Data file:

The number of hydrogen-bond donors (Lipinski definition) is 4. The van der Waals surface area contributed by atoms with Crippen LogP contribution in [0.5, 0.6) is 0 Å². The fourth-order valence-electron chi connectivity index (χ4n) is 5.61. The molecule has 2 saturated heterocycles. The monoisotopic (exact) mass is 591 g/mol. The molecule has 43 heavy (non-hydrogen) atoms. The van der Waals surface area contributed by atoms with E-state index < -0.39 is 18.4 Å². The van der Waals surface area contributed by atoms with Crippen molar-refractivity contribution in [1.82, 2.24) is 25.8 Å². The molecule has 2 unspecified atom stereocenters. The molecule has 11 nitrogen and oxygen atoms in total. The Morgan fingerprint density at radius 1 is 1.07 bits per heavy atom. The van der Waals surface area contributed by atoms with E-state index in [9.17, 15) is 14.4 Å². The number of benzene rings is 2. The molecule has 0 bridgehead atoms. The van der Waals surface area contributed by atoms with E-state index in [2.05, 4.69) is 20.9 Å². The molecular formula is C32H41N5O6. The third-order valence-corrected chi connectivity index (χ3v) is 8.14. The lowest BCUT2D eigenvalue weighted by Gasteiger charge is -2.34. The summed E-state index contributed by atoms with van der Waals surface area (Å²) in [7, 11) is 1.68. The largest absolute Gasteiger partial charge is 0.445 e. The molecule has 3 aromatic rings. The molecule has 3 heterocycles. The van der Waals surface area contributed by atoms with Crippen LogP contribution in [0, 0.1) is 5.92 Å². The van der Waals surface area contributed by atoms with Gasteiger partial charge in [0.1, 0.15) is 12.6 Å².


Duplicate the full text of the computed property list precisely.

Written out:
The number of hydrogen-bond donors (Lipinski definition) is 4. The van der Waals surface area contributed by atoms with Crippen LogP contribution in [0.5, 0.6) is 0 Å². The fourth-order valence-electron chi connectivity index (χ4n) is 5.61. The molecule has 2 saturated heterocycles. The monoisotopic (exact) mass is 591 g/mol. The molecule has 43 heavy (non-hydrogen) atoms. The van der Waals surface area contributed by atoms with E-state index < -0.39 is 18.4 Å². The van der Waals surface area contributed by atoms with Crippen molar-refractivity contribution in [1.82, 2.24) is 25.8 Å². The molecule has 2 unspecified atom stereocenters. The molecule has 11 nitrogen and oxygen atoms in total. The Morgan fingerprint density at radius 1 is 1.07 bits per heavy atom. The van der Waals surface area contributed by atoms with E-state index in [9.17, 15) is 14.4 Å². The number of benzene rings is 2. The molecule has 0 bridgehead atoms. The van der Waals surface area contributed by atoms with E-state index in [2.05, 4.69) is 20.9 Å². The molecular formula is C32H41N5O6. The third-order valence-corrected chi connectivity index (χ3v) is 8.14. The lowest BCUT2D eigenvalue weighted by Gasteiger charge is -2.34. The summed E-state index contributed by atoms with van der Waals surface area (Å²) in [7, 11) is 1.68. The largest absolute Gasteiger partial charge is 0.445 e. The molecule has 3 aromatic rings. The molecule has 3 heterocycles. The van der Waals surface area contributed by atoms with Crippen LogP contribution in [0, 0.1) is 5.92 Å². The van der Waals surface area contributed by atoms with Gasteiger partial charge in [0.1, 0.15) is 12.6 Å².